Another archaeological discovery in Greece – this time from the island of Crete – adds to the corpus of information about the roles and influence of women in antiquity. As reported in Archaeology and Science Magazine, the body of a woman was unearthed in the city of Eleutherna, on the slopes of Mt. Ida. The woman’s skeleton led to an intriguing mystery. When her bones were closely examined scientifically, unusual details were noticed. According to writer Michael Price of Science Magazine, “Compared with other women at the Orthi Petra burial site, she was unusually muscular, especially on the right side of her body. She had also worn out the cartilage in her knee and hip joints, which would have made moving a painful, bone-scraping affair.”
When various experiments failed trying to discover what kinds of lifelong motions would have led to these results – clothes washing, bread baking, harvesting, loom weaving – the researchers turned to a neighbor. A master ceramicist’s daughter and potter who lived near the site agreed to model for the archaeologists. “Constantly flexing her leg to turn the kick wheel would have worn out her joints; repeatedly leaning to one side of the spinning clay to shape and sculpt it would have developed the muscles on that side of her body.” This means that the woman unearthed in the excavation site was “the only known female master ceramicist in the ancient Greek world,” (Archaeology) thereby breaking the male-dominated mold.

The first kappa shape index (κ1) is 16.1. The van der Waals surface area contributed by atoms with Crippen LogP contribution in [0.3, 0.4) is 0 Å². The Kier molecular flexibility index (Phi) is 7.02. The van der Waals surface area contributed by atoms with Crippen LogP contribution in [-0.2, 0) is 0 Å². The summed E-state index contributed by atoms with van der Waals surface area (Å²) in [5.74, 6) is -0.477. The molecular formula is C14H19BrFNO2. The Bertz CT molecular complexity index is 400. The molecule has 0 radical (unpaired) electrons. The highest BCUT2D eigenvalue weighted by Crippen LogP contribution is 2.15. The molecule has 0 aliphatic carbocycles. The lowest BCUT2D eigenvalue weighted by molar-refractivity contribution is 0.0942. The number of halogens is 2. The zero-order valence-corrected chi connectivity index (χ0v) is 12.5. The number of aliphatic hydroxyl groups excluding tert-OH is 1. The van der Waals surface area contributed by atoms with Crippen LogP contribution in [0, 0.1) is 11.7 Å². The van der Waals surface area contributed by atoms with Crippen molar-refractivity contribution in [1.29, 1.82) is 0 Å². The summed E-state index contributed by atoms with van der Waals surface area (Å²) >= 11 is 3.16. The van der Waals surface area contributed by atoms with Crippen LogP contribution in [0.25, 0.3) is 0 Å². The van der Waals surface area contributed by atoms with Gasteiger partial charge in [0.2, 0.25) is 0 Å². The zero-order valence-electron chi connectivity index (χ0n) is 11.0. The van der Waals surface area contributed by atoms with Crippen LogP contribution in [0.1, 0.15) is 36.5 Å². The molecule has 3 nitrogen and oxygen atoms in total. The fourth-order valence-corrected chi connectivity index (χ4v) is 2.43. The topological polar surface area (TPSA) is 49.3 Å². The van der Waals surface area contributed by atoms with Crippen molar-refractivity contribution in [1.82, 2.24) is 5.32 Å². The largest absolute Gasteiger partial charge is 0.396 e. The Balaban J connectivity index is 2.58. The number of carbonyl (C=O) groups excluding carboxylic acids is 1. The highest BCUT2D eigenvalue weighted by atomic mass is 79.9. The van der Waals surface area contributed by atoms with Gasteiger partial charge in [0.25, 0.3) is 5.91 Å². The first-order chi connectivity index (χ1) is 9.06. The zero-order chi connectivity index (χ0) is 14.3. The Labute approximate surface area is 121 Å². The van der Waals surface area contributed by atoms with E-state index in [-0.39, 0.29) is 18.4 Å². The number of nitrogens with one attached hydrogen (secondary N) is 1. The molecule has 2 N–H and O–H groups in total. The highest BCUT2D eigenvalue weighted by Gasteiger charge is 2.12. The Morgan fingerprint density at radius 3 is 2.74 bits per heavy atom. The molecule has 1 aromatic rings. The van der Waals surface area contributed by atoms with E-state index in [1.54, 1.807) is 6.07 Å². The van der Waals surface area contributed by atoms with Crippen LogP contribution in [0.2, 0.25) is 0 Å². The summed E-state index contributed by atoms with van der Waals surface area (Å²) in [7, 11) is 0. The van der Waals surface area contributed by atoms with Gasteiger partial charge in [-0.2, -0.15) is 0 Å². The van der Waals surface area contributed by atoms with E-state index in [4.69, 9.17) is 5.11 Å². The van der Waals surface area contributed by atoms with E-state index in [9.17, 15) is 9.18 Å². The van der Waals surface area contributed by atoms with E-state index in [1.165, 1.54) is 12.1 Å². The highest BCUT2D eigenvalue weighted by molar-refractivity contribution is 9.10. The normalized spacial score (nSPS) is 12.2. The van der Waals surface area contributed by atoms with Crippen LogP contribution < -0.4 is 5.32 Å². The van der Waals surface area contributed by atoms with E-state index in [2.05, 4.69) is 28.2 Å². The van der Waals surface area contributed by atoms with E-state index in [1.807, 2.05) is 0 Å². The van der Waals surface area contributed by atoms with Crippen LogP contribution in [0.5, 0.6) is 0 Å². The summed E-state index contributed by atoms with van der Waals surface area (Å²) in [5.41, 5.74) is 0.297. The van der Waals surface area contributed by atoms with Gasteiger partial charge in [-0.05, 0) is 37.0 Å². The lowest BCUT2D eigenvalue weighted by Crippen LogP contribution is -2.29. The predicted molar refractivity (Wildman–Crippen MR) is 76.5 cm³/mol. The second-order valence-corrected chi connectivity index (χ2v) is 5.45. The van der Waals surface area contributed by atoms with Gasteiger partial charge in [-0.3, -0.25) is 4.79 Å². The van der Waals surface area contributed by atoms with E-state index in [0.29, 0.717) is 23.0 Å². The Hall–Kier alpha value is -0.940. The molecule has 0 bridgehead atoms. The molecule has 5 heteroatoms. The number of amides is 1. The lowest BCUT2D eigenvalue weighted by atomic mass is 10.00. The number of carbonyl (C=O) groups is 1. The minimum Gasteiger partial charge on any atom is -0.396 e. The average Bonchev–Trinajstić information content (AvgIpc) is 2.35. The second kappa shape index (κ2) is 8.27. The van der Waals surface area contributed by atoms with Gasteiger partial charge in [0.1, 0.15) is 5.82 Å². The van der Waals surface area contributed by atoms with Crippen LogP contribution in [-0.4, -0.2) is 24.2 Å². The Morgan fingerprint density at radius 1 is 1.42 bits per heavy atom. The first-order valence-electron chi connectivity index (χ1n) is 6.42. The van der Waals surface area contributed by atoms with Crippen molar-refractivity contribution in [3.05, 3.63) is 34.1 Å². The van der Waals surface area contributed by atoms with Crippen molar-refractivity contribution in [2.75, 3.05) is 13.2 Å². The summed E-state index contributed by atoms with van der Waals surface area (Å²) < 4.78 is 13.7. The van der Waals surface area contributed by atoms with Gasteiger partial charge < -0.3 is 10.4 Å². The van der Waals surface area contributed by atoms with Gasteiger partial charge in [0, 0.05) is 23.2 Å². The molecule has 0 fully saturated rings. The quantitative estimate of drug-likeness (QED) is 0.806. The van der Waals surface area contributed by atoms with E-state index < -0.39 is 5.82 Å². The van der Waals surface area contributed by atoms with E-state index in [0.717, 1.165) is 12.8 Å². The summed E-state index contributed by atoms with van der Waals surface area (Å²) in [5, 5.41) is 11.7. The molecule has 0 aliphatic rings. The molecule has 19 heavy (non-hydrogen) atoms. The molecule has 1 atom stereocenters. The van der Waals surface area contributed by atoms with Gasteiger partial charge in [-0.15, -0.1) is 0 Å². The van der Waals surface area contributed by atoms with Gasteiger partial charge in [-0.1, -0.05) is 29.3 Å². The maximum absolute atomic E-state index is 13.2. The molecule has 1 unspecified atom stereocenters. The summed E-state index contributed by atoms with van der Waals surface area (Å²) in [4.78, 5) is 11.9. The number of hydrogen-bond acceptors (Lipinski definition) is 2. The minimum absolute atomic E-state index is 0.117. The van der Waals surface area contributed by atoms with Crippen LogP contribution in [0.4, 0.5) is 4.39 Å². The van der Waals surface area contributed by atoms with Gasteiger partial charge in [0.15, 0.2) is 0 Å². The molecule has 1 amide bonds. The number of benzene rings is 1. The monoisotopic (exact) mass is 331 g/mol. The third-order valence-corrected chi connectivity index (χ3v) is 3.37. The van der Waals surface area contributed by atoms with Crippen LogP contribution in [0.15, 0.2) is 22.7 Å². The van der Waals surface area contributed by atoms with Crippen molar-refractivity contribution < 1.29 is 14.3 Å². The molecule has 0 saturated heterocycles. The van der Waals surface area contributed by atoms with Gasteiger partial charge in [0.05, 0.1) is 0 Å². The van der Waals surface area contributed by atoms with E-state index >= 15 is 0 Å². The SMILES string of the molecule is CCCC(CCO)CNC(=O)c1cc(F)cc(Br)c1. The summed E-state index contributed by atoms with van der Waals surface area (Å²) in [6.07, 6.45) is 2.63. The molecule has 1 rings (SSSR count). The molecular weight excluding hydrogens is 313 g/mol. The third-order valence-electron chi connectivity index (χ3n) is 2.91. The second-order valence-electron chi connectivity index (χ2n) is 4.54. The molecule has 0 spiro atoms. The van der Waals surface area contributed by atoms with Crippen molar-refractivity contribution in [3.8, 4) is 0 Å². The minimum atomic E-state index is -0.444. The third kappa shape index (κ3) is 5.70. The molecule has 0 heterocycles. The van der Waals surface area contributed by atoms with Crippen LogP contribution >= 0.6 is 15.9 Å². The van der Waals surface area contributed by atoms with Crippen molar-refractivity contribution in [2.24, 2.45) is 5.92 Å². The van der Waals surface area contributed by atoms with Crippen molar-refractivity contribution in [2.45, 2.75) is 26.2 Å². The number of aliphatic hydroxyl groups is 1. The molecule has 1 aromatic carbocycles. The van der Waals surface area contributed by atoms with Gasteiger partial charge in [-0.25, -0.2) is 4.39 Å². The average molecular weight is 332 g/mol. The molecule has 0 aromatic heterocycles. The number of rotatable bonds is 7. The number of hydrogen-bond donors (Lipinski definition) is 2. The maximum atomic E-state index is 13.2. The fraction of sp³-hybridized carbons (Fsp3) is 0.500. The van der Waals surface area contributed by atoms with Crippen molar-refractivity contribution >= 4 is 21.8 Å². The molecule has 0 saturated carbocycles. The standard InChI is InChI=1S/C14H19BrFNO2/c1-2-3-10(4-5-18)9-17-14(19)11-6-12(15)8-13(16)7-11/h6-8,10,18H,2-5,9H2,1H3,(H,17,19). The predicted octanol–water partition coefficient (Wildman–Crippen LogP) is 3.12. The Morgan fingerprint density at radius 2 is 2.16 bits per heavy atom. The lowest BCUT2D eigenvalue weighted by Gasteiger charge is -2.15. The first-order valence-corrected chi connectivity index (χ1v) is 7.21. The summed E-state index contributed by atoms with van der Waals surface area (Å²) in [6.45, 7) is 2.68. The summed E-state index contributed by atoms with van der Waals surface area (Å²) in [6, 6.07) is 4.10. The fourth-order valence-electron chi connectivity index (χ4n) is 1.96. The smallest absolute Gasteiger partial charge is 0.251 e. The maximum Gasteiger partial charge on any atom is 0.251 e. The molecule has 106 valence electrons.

In addition, “four women related to one another and thought to have been priestesses were discovered in ornately furnished burials nearby.” Anthropologist Anagnostis Agelarakis of Adelphi University, who led the excavation team, noted the importance and privileged social position of women in Eleutherna. Studies showed that all four women and another dozen women discovered nearby shared a genetic dental trait, which is the reason archaeologists can say that they were all related. Historically, this era – between 900 BCE and 650 BCE, following the decline of the Minoan and Mycenean civilizations – is toward the end of what has been called the Greek Dark Ages, but the Eleutherna finds belie that assessment. According to Agelarakis, “these women were aristocratic. Their social standing was superlative.” Further, “their matrilineage was not ruptured for two centuries.”
As we have seen before (Pompeii, women and St. Paul, Thecla, translation challenges), women of talent, significance and influence can be found in the literary and archaeological record from antiquity if one looks for it. It is the responsibility of the professionals in the fields who discover these traces of women to bring the evidence to light for the general public, and it is the responsibility of all of us to pay attention to these findings and apply their meaning to the lives of women and girls today.
Brown, Marley. “Breaking the Mold,” Archaeology, September/October 2018 (Vol. 71, No.5) 21.
Price, Michael. “Master female artisan broke the male-dominated mold in ancient Greece,” Science Magazine (Vol 361, Issue 6406), online at sciencemag.org, September 7, 2018